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Nonprofit wants to help more minorities enjoy the great outdoors

Group says your background doesn’t have to dictate your surroundings
Nonprofit wants to help more minorities enjoy the great outdoors
Posted at 4:15 PM, Sep 23, 2020
and last updated 2020-09-23 16:15:23-04

Some say there’s a problem with the old proverb that if you give a man fish, you feed him for day, but if you teach a man to fish, you feed him for a lifetime.

Some argue that in order to complete a task, or learn a life lesson, people need access to the right equipment and education from someone with the right experience.

“We didn’t get an opportunity like this,” said Hanifah Chiku while practicing flyfishing with her 6-year-old grandson Kamal during an event hosted by Colorado Blackpackers, a nonprofit on a mission to provide free gear, outdoor excursions and education to ethnic minorities.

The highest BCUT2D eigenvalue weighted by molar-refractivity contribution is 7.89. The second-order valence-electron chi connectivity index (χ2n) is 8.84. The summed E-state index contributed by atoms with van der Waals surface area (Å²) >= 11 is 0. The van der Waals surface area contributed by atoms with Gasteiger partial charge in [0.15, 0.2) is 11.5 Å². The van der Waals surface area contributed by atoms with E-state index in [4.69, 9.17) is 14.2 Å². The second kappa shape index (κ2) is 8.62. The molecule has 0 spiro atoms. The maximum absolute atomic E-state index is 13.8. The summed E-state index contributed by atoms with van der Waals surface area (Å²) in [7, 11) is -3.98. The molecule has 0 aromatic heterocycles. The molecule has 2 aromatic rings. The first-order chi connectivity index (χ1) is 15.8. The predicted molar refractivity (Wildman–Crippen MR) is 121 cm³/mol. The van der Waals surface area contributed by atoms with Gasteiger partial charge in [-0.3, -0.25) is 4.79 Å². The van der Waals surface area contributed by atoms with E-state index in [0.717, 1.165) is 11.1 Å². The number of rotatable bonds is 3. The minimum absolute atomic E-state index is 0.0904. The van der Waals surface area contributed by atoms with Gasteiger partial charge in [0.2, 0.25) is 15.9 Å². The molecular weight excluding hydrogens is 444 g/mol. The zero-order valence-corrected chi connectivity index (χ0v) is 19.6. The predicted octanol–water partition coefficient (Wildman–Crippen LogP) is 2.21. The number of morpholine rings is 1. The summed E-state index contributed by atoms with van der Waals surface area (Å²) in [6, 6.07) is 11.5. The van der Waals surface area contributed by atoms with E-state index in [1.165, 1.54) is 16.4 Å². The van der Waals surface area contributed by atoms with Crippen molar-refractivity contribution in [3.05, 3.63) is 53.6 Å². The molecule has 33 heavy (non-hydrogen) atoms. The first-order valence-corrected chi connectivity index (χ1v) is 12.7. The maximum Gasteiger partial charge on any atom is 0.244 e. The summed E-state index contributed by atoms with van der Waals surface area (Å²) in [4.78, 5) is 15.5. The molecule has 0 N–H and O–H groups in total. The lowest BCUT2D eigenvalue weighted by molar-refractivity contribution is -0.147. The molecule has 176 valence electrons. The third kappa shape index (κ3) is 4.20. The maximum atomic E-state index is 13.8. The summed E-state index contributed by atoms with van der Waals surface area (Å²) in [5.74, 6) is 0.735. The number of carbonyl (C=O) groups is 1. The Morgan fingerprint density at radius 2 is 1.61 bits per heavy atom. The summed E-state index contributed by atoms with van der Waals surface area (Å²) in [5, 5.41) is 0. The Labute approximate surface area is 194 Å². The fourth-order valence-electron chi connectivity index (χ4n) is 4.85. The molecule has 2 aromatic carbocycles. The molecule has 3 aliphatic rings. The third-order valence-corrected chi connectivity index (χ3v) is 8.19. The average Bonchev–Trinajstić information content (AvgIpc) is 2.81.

“We meet those who are at the intersection of economic vulnerability and under-representation,” said Patricia Cameron, founder of Colorado Blackpackers, a group she started a few years ago with the hopes of expanding to other states.

“The opportunity to provide more outdoor experiences for people of color across the country, absolutely,” Cameron said.

During the flyfishing clinic, Chiku said her grandson is learning great lessons while enjoying the great outdoors

“They afford the opportunities to give people this experience and to come out and participate in different venues,” she said.

Helping people learn how to properly set up a reel and rod are volunteers like Eeland Stribling, who says these events give people of color unique opportunities.

“I feel a lot more community when I see people who kind of look like me,” he said.

The classes and gear are free, with people like Kyle Fulmer donating outdoor supplies from his company RovR Products.

“We want people, it doesn’t matter where you’re from, to be able to have the same access and opportunity in the outdoors,” he said.

Cameron says Blackpackers is helping people learn life lessons while creating their own proverbs.

“My tag line is: economic equity and outdoor recreation,” she said.